From the FT blogs here
. Some elements:
"This month the International Monetary Fund (IMF) can make history. The IMF is set to officially change its view on the regulation of cross-border finance. Preliminary work released by the IMF exhibits diligent research and deep soul searching, but falls short of being a comprehensive view on how and when to regulate capital flows. There is still time for the IMF to further sharpen its view.
. . .
Based on the series of papers on the issue, the institution that pushed for global de-regulation of cross-border finance in the 1990s now says that: capital account liberalization is more of a long-run goal and is not for every country at all times; capital controls –which they re-term “capital flow management measures” to take away the stigma– on inflows (on a temporary basis and alongside other measures such as capital requirements and reserve accumulation) are permissible en route to liberalization; regulations on capital outflows are even permissible in or near financial crises. Moreover, they note that certain trade and investment treaties “do not provide appropriate safeguards” to allow for capital account regulations.
While the IMF should be applauded for taking a hard look at its view on regulating cross-border finance, we think further revision is needed in order for the Fund to have a policy that will truly be useful for nations to prevent and mitigate financial crises."
and you can find out more about this world-changing subject, putting it in a tax haven context, here
, in Treasure Islands. An excerpt:
"The quarter-century that followed from around 1949, in which Keynes’ ideas were widely implemented, is now known as the golden age of capitalism, an era of widespread, fast-rising and relatively un- troubled prosperity. It was memorably summarised by British Prime Minister Harold Macmillan, who noted in 1957 that ‘most of our people have never had it so good’. From 1950 to 1973 annual growth rates amid widespread capital controls (and extremely high tax rates) averaged 4.0 per cent in America and 4.6 percent in Europe.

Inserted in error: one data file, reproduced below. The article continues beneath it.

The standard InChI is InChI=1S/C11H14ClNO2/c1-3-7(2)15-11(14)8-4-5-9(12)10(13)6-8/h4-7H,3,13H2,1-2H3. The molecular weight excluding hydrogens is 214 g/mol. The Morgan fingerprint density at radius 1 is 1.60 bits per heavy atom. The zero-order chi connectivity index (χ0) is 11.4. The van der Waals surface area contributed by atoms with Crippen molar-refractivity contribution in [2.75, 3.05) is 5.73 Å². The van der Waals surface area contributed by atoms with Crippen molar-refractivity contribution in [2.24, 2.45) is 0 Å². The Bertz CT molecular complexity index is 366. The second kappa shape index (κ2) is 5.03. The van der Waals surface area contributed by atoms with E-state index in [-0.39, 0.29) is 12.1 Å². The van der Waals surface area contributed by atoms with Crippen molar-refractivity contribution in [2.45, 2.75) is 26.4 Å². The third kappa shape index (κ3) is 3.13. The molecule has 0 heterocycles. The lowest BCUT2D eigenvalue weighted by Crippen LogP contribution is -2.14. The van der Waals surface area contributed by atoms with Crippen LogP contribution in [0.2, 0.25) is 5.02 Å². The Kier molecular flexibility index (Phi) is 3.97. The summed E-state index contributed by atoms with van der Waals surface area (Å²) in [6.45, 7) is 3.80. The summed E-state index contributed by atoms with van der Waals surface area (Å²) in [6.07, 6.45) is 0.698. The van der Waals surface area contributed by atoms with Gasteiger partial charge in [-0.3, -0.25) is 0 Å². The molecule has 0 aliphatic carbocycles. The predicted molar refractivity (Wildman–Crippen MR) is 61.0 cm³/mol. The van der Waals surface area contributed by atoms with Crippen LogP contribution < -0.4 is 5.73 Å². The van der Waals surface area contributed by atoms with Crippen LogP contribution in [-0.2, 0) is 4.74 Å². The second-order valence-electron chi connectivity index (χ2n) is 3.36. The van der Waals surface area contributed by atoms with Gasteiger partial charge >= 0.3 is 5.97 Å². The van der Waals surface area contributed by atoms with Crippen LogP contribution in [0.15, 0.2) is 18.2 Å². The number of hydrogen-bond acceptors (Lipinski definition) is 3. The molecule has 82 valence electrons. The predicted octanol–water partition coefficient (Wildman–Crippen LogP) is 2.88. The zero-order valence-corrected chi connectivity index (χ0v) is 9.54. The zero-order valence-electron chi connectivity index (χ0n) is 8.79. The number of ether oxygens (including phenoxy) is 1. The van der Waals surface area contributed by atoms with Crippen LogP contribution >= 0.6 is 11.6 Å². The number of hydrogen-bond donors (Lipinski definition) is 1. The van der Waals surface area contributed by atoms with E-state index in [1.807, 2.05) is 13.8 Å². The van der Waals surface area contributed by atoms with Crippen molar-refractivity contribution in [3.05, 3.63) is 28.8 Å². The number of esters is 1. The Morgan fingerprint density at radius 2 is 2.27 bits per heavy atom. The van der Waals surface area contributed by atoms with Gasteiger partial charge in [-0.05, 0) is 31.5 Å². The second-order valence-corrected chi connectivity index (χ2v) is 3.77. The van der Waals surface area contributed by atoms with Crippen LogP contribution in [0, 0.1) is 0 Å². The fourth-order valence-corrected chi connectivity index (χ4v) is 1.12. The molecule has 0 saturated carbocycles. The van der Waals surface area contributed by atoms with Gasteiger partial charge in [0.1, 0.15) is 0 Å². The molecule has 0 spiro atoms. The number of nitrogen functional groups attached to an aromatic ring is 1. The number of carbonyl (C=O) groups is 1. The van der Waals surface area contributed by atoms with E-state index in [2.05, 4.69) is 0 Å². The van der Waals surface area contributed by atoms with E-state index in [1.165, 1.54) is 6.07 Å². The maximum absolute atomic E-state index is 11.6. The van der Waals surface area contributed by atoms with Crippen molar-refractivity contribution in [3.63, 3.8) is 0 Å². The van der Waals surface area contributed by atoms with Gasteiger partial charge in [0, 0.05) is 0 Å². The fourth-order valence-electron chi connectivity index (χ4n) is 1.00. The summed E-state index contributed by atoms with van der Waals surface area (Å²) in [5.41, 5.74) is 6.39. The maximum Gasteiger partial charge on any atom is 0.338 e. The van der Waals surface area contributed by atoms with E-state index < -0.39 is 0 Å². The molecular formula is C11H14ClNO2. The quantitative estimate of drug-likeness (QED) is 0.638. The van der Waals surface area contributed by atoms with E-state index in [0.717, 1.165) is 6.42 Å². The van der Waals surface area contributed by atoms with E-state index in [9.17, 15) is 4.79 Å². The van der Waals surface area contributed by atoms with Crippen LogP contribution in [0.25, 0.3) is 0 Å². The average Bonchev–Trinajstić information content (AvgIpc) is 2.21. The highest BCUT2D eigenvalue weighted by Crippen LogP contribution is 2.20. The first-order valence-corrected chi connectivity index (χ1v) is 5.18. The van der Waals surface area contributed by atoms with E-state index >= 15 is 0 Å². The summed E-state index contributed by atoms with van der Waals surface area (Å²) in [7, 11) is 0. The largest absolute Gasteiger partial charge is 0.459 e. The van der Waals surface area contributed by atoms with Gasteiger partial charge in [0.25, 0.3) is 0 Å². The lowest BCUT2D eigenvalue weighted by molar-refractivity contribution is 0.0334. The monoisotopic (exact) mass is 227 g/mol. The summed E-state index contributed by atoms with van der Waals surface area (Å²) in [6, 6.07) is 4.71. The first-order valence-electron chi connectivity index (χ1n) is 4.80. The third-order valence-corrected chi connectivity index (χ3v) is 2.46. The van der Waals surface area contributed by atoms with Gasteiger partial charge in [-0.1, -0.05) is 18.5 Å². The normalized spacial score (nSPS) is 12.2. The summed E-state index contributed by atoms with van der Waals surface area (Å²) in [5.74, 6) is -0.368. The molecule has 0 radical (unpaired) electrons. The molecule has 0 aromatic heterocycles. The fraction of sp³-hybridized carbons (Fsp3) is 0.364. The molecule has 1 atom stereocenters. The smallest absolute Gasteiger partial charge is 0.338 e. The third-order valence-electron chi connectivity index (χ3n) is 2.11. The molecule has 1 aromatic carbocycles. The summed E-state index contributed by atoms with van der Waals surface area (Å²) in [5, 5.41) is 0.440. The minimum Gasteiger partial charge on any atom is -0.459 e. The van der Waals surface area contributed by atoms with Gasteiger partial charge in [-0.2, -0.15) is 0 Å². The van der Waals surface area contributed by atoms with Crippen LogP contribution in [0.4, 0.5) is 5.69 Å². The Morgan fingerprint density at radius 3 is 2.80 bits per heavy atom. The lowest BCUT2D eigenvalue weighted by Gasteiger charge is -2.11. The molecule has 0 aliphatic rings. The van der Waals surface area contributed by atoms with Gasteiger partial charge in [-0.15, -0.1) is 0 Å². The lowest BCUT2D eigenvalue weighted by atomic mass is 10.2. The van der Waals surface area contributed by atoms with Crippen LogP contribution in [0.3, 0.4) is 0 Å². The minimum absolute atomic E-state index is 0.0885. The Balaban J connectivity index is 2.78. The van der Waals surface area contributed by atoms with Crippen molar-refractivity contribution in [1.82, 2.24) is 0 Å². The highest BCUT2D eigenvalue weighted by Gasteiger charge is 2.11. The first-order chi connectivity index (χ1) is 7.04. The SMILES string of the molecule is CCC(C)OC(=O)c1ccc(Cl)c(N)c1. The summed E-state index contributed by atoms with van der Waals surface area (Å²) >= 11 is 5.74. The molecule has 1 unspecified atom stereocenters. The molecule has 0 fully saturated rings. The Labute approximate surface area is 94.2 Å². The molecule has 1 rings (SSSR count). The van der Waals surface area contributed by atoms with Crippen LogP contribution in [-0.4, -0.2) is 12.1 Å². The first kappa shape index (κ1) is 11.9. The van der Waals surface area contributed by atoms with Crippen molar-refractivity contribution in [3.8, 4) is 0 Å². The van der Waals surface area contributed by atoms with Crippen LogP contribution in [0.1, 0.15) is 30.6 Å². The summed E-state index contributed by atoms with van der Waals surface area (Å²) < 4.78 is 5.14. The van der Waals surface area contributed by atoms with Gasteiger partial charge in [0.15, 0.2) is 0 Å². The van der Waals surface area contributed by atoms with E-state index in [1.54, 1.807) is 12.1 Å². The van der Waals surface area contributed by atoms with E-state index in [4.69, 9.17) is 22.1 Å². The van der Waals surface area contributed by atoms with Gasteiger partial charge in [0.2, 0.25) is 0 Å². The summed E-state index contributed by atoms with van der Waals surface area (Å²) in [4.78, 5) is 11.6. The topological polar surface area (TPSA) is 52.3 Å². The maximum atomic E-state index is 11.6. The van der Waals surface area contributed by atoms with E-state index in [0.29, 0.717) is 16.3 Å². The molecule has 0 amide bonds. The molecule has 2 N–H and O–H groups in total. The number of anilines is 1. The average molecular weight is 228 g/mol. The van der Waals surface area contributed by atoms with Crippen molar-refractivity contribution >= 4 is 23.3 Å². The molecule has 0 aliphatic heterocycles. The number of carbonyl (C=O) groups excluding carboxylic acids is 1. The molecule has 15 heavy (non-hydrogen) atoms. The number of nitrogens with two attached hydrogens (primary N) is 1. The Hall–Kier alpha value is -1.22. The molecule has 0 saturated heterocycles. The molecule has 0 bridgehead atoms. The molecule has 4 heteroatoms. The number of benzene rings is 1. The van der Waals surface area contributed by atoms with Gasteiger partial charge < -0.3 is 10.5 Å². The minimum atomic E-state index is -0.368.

It was not just rich countries that enjoyed steady, rapid growth: as the Cambridge economist Ha-Joon Chang notes, the per capita income of developing countries grew by a full 3.0 per cent per year in the 1960s and 1970s, amid widespread capital controls – far faster than the rate since then. In the 1980s, as capital controls were progressively relaxed around the world and as tax rates fell and the offshore system really began to flower, growth rates fell sharply. ‘Financial globalisation has not generated increased investment or higher growth in emerging markets,’ top-ranking economists Arvind Subramanian and Dani Rodrik explained in 2008. ‘Countries that have grown most rapidly have been those that rely least on capital inflows.’ "
Treasure Islands describes the international cooperative system that underlay this high-growth, financially-constrained era 'the opposite of offshore' - and it is refreshing to see the IMF taking tentative steps back in this direction.